Breed Profile: Argentine Criollo Goat
Native Argentine Goats Thrive in Local Climates and Systems Better than Any Other Breed
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BREED: The Argentine Criollo goat breed group is a native type sharing a common foundation but differentiated into distinct breeds. Their distinctions stem from the different climates and geography of their regions and the culture and selection preferences of their farmers. Recognized breeds include (from the northwest mountains to central plains):
- Serrana (northwest provinces in the Andes);
- Formoseña (northern plains);
- Criolla de los Llanos (plains of La Rioja);
- Criolla de Córdoba (central mountains);
- Sanluiseña (central mountains);
- Criolla del Sur de Mendoza (central Andes);
- Neuquén Criollo (North Patagonia, Andes);
- and Colorada Pampeana (central plains of La Pampa).
ORIGIN: From the sixteenth century onwards, colonists brought goats from Spain, Portugal, and ports of Africa and Canary Islands to the Americas. These were first brought down to northern Argentina from Peru and Ecuador around 1550. They dispersed throughout the country, where they adapted to varying local conditions.
A Long Pastoral Tradition
HISTORY: Argentine criollo goats have been farmed by indigenous peoples, then later by settlers, in pastoral systems throughout the toughest environments unsuitable for traditional agriculture. In 1826, Angora goats were introduced from Tibet. Although these and their crossbreeds did not thrive in local conditions, there remain traces to greater or lesser extent in many herds. Several attempts to improve milk and meat production were made during the twentieth century through introducing Toggenburg, Saanen, Nubian, and Boer goats. Again, these and their crosses did not reach their production potential and adapted poorly to the local environment, climate, pastoral system, and cultural tastes and lifestyles. Farmers returned to their traditional types, preferring their hardiness and the flavor of their products. However, traces of foreign breeds remain in most flocks, although farmers eliminate poorly adapted types where production in harsh conditions is essential.
The farming system remains pastoral and family-run. In homestead-based systems, goats and dogs roam pastures by day, then return to corrals overnight. In transhumant systems, herders guide goats into the high mountain pastures during the summer for several months and return to valley pastures for winter. Transhumant journeys were original undertaken by the whole family, but latterly, as children now attend school, are undertaken by adult male crianceros and their older children and dogs. Women raise kids, milk dams, and make cheese. Families in southern areas shear for cashmere during the molt.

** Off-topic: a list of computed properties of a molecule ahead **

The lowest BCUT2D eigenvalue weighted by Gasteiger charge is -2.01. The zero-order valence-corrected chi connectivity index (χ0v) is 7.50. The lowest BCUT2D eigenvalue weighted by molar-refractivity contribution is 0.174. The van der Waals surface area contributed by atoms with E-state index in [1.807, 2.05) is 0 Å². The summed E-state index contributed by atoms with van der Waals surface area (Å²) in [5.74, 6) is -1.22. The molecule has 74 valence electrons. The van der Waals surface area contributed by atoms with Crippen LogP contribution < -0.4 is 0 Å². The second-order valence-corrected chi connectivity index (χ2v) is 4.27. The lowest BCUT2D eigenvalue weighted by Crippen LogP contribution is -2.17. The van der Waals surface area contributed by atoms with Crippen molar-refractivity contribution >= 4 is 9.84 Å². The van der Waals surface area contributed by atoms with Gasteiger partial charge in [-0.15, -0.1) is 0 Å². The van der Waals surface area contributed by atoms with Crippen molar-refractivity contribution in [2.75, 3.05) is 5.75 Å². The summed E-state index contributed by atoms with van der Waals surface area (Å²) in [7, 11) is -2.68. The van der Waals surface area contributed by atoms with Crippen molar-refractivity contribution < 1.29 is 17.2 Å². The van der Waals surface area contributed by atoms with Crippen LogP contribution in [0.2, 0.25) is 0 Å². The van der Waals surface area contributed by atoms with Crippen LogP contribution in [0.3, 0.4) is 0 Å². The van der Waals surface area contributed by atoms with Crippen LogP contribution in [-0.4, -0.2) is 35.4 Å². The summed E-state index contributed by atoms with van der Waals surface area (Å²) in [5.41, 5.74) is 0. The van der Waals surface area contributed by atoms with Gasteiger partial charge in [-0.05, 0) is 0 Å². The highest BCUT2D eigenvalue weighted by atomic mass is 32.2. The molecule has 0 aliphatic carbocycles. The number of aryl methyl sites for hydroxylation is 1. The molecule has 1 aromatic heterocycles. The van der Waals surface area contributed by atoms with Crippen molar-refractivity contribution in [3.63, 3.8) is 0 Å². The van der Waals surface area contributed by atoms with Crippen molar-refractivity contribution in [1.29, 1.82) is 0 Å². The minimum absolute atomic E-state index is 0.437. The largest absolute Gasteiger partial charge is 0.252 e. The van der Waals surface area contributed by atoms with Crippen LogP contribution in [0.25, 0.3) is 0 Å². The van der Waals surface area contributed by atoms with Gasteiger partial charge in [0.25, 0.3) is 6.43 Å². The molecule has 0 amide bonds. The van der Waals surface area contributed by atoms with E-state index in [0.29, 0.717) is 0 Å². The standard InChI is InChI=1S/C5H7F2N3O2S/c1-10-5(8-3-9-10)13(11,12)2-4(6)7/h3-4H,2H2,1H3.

While in some areas bucks run with the herd, giving two seasonal kidding periods, in others, one herder will take care of all local families’ bucks during the summer months, so they can be reintroduced in the fall, synchronizing births for the spring.
Revalorizing The Argentine Criollo Goat
Recent fencing and forestry on government land has disrupted traditional routes, threatening the culture and livelihood of mountain herders, and leading to degradation of available lands. Although many families have inhabited and pastured on such lands for centuries, their tenure is often undefined and precarious.
From the nineties, governmental programs have sought to characterize, improve, and protect local criollo goats, having seen that these animals are best suited to the producers and environments in which they have evolved.
After the 2011 eruption of the Puyehue-Cordon Caulle volcano and seven years of severe drought, families in southern Rio Negro, Patagonia, suffered a loss of 70% of their Merino sheep and Angora goats. In response, government and private organizations backed a project to provide Neuquén Criollo breeding herds. The criollos proved able to survive and adapt to adversity better than previous flocks, improving the nutrition and economies of affected families.
CONSERVATION STATUS: Breeders of regional varieties are seeking recognition to preserve the breed and market their products. The FAO records several tens to hundreds of thousands of each breed in northwestern and north/central regions down to north Patagonia. In addition, several hundred goats are involved in conservation/improvement plans.